USA

Steven Okazaki – White Light/Black Rain: The Destruction of Hiroshima and Nagasaki (2007)

Synopsis
As global tensions rise, the unthinkable now seems possible. The threat of nuclear weapons of mass destruction has become frighteningly real. WHITE LIGHT/BLACK RAIN: THE DESTRUCTION OF HIROSHIMA AND NAGASAKI, by Academy Award-winning filmmaker Steven Okazaki, looks at the reality of nuclear warfare with first-hand accounts from those who survived and whose lives were forever changed by the atomic bomb. Read More »

David Lynch – The Grandmother (1970)

Synopsis:
An imaginative lad of about ten has a couple of problems: he wets his bed, and his parents are abusive and disgusting. In a spare room, he finds a bag of seeds, which he plants in soil that he’s placed in the middle of a single bed. The seed sprouts and grows into a grandmother, who’s loving and approving. Life with his parents and with his imagination continues. Is a smiling grandmother enough to get him through? Read More »

Don Siegel – The Verdict (1946)

Synopsis:
Mr. Grodman was a respected superintendent at Scotland Yard until a mistake in an investigation caused the execution of an innocent man. He takes the blame and is dismissed, replaced by the obnoxious, gloating Buckley. Feeling vengeful, Grodman would like nothing more than to see Buckley look foolish on the job. His friend Victor Emmric, an artist with macabre tastes, wouldn’t mind either and soon a mysterious murder occurs that may provide them with the chance. Read More »

Mark Rappaport – Local Color (1977)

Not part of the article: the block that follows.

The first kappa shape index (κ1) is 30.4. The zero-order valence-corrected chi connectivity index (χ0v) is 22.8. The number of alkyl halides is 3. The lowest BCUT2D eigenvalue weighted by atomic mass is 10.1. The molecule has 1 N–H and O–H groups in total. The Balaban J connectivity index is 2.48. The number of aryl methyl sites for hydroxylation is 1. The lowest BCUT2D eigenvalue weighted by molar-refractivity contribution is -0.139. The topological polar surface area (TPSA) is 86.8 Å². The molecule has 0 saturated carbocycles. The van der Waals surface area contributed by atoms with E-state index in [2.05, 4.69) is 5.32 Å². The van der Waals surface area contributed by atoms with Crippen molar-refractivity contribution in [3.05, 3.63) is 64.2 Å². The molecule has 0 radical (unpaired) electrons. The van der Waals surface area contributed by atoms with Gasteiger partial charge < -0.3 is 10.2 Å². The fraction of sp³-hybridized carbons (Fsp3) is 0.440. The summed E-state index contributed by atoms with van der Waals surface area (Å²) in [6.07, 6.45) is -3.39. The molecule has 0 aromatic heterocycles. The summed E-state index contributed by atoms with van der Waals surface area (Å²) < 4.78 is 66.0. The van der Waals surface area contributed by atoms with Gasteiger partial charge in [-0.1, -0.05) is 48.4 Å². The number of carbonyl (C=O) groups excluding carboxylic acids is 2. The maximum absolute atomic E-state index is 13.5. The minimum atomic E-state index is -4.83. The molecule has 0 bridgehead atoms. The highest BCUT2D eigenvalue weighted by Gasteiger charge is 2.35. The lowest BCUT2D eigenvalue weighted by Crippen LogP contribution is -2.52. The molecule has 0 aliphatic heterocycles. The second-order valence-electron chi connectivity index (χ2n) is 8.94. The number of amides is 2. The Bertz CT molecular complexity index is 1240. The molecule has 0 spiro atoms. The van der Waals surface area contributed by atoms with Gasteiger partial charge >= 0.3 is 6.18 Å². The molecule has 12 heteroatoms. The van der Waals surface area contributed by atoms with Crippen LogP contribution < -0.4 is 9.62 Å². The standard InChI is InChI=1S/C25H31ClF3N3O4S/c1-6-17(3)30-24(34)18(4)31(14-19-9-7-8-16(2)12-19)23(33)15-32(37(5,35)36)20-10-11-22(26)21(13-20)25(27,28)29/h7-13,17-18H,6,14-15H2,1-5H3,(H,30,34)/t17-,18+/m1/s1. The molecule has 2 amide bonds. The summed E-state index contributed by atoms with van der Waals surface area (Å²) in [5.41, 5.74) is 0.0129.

Though we imagine ourselves on the cutting edge of the future, Local Color shows what a creaky old house we live in, haunted by melodramatic ghosts, reverberating with imaginative echoes. There is (in Rappaport’s own description) enough plot to choke a horse, but the real subject is how unimportant actions and events are. Everything that matters happens inside. Local Color has the ironclad logic not of life, but a dream. Everything means something. Everyone is connected to everyone else. Fantasies migrate from one person to another. Read More »

Mark Rappaport – Chain Letters (1985)

Chain Letters is Rappaport’s most deliciously lush and Byzantine work, It poses a mystery, but while most mysteries want us to dive down and excavate secrets, Rappaport insists that we ice skate the fractured, opaque surfaces. Strange puzzles, symmetries, and coincidences abound. Doppelgangers and mirror-image anti-types lurk around every corner. But you would have to be paranoid to try to connect the dots. Or would you? Could there be a key that unlocks the mysteries of life? Or is that the real mystery? Can you break the chains of code? One character in the film believes all of life is a plot orchestrated by a vast government bureaucracy, but Rappaport tells us that the bureaucracy of the imagination puts that of the Pentagon to shame. The real plots are in our brains–the plots that form the haunted graveyard of Western civilization.” Read More »

John Ford – The Long Gray Line (1955)

Plot Summary
Martin “Marty” Maher, an immigrant from Ireland, arrives at West Point where he is assigned to work in the kitchen. He soon proves to be ill-suited to such work and quits only to enlist in the army. The head of the West Point athletics department, Captain Koehler (known as the Master of the Sword), takes Marty on as an assistant. Marty proves to be no great specimen of a sports expert, but he has a winning way about him in dealing with the cadets, whether it’s boxing, swimming or football. Read More »

Clarence Brown – The Eagle (1925)

Plot Synopsis from allmovie:
Based on a Pushkin novel, The Eagle stars Rudolph Valentino as a Russian cossack who is the special favorite of the formidable Catherine the Great (Louise Dresser). He spurns her attentions, preferring not to be a kept consort. When his lands are stolen from him, Valentino transforms into a Robin-Hood-like masked avenger. Vilma Banky plays the daughter of the man who killed Valentino’s own father. Despite his thirst for revenge, our hero falls in love with Vilma, who goes the “Lois Lane” route of adoring the masked-avenger Valentino but disdaining the unmasked Rudy, little guessing that the two are one in the same. Watch quickly for Gary Cooper as one of Valentino’s masked minions Read More »